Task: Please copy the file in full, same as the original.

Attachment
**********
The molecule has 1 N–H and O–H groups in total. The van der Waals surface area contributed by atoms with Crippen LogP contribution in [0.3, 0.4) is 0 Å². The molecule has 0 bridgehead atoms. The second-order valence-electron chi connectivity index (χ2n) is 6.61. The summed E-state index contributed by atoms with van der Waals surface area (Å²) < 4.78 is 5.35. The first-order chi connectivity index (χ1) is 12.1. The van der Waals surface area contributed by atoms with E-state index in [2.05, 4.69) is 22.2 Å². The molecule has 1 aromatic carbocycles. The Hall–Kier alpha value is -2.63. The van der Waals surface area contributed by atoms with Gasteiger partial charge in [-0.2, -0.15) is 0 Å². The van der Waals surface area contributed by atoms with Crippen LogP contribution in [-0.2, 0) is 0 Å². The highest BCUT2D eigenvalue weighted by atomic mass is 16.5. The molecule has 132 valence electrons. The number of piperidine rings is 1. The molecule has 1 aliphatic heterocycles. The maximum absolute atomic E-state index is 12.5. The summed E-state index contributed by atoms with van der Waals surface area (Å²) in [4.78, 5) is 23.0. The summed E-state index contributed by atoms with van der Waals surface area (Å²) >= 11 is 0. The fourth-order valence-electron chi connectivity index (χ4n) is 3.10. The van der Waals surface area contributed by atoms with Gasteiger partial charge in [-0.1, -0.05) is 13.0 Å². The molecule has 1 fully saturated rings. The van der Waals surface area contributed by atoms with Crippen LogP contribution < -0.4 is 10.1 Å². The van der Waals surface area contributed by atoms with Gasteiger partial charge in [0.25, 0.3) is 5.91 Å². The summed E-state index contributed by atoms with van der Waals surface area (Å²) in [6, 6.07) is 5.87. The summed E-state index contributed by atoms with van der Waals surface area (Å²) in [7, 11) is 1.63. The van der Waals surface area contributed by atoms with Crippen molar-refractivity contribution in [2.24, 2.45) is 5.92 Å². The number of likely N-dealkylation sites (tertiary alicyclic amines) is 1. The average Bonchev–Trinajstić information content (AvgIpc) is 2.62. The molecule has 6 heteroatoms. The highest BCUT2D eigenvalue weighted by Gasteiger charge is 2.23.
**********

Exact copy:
The molecule has 1 N–H and O–H groups in total. The van der Waals surface area contributed by atoms with Crippen LogP contribution in [0.3, 0.4) is 0 Å². The molecule has 0 bridgehead atoms. The second-order valence-electron chi connectivity index (χ2n) is 6.61. The summed E-state index contributed by atoms with van der Waals surface area (Å²) < 4.78 is 5.35. The first-order chi connectivity index (χ1) is 12.1. The van der Waals surface area contributed by atoms with E-state index in [2.05, 4.69) is 22.2 Å². The molecule has 1 aromatic carbocycles. The Hall–Kier alpha value is -2.63. The van der Waals surface area contributed by atoms with Gasteiger partial charge in [-0.2, -0.15) is 0 Å². The van der Waals surface area contributed by atoms with Crippen LogP contribution in [-0.2, 0) is 0 Å². The highest BCUT2D eigenvalue weighted by atomic mass is 16.5. The molecule has 132 valence electrons. The number of piperidine rings is 1. The molecule has 1 aliphatic heterocycles. The maximum absolute atomic E-state index is 12.5. The summed E-state index contributed by atoms with van der Waals surface area (Å²) in [4.78, 5) is 23.0. The summed E-state index contributed by atoms with van der Waals surface area (Å²) >= 11 is 0. The fourth-order valence-electron chi connectivity index (χ4n) is 3.10. The van der Waals surface area contributed by atoms with Gasteiger partial charge in [-0.1, -0.05) is 13.0 Å². The molecule has 1 fully saturated rings. The van der Waals surface area contributed by atoms with Crippen LogP contribution < -0.4 is 10.1 Å². The van der Waals surface area contributed by atoms with Gasteiger partial charge in [0.25, 0.3) is 5.91 Å². The summed E-state index contributed by atoms with van der Waals surface area (Å²) in [6, 6.07) is 5.87. The summed E-state index contributed by atoms with van der Waals surface area (Å²) in [7, 11) is 1.63. The van der Waals surface area contributed by atoms with Crippen molar-refractivity contribution in [2.24, 2.45) is 5.92 Å². The number of likely N-dealkylation sites (tertiary alicyclic amines) is 1. The average Bonchev–Trinajstić information content (AvgIpc) is 2.62. The molecule has 6 heteroatoms. The highest BCUT2D eigenvalue weighted by Gasteiger charge is 2.23.